It was an honour to talk with Coach Barr. A true innovator in the speed training game. We discussed the weight room and why it is not always the key to athleticism, speed training and how training the arches of your foot will help optimise movement.If you want to find and speak to Coach Barr, find him on Instagram @barrunning. If you're interested in even more dialogue from him as well as purchasing some of his revolutionary insoles, head to barrunning.comGuys, please remember to like, share and review! It means a lot for the channel! If you want to reach out to me, you can find me on Instagram or Twitter @yourfavouritedb See acast.com/privacy for privacy and opt-out information.
Episode 1 features world-class sprint coach and innovator, Adarian Barr. Adarian shares his expert opinions on what athleticism really means, why understanding speed is the key to athletic performance, and the things coaches should really focus on when developing young athletes. We discuss the impact of running on curved angles, foot strength and the transition from Class 1 to Class 2 levers. Finally, Adarian explains why athletes need to understand and trust their teammates and the issue in relying too heavily on trainers and coaches.
229: Adarian Barr on Decoding the Weight Room (and Olympic Lifts) for Athletic Performance Transfer | Sponsored by SimpliFaster
Just Fly Performance Podcast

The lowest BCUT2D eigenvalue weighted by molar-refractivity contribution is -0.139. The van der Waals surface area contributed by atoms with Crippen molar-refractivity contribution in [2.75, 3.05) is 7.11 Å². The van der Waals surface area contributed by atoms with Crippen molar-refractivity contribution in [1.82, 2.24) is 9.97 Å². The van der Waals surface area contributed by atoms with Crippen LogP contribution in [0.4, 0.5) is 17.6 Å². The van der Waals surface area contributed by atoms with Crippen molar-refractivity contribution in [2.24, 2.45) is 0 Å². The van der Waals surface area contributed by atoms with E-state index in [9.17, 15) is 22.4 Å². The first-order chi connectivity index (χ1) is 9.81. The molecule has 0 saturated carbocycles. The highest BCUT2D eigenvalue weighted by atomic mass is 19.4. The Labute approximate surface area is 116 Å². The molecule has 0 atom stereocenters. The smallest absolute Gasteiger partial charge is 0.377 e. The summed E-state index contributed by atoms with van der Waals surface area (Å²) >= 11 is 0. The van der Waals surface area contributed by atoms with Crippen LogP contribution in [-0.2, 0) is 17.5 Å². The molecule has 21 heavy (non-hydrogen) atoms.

Our guest today is Adarian Barr, athletic movement coach, inventor and performance consultant. Adarian has been a mentor to me for almost 5 years, and opened up my eyes to the movement potential of the human body, how to observe it, and coach it more optimally. He has been on this podcast for many prior episodes, and has recorded a number of webinars for Just Fly Sports. The best way I can describe Adarian is that he just sees things that nobody else does in human movement, and creates a wonderful groundwork for us to creatively express those principles in our own training setups.One of the biggest realizations, that I’m still regularly checking in on the implications of in my day to day coaching and athletic life, is how, when the joints and levers of the body are working optimally in “3D”, we tend to need much less barbell strength than we think we do to reach our highest speed performance potential. Not only this, but when we only operate in “2D” and don’t use our levers well, we need more weight room strength to be better athletes in that 2D paradigm.One thing that Adarian does not post about often is weightlifting. Part of this is because the world of coaching is very hung up on “force” as a binary entity in human movement, and we need more education on joints and movement, rather than how to split hairs on lifting sets and reps. Adarian’s eye for movement does go well into the weightlifting world, however, and was can learn a lot from his recent observation in the area.On today’s podcast, we dive into the Olympic lifts in particular, and how they can either foster athleticism, or suppress it, based on the lever systems we use in the execution of the lift. We get into this, and much more, such as the feet, torque, the drawbacks of hinging in the weight room, crawling, natural learning and much more in this in-depth episode.Today’s episode is brought to you by SimpliFaster, supplier of high-end athletic development tools, such as the Freelap timing system, kBox, Sprint 1080, and more.View more podcast episodes at the podcast homepage.Timestamps and Main Points6:00 The redundancy of “coaching up” natural-skill-based human strength movements16:45 Adarian’s history with weightlifting as a football player and track and field athlete24:50 Deconstructing the Olympic lifts in regards to what transfers to athletic speed and what does not33:40 Good and poor “class 1” levers of the foot41:25 Thoughts on the initial stages of the pull off the ground in athleticism45:25 Using the hands more effectively to change the emphasis of exercise to the body50:10 Full catches in the Olympic lifts, foot pressure and internal rotation, and how these can be optimized for athletic transfer57:10 Why Adarian is not a fan of hinging from a foot loading perspective“The feet are pointing out for a reason in (natural) squatting, because the calves are rotating them”“A lot of people equate lifting to athletic ability, that the lift makes you athletic. The biggest thing is when I see the levers…. Some people when they (Olypmic) lift to get strong, I see them shrug, then they do a plantar-flex, which is a class 1 lever, then they catch the bar. That’s not going to transfer over (to athleticism) they are probably just going to get stronger”“What do they say, look at the (lift) numbers he is doing that’s what made him fast. No! He can do those (lift) numbers because he is fast!”“I used to think (Olympic lifters) were bumping the bar with their hips. What do you actually see? When they hit the bar with class 2 (foot position) it bumps them backwards (class 2 being advantageous for athleticism)”“If the Achilles (tendon) isn’t working, you will be quad dominant or hamstring dominant”“There are two “class 1” motions, there’s inversion/eversion, and there is plantarflexion dorsiflexion. Those ones that use inversion/eversion are going to really do som...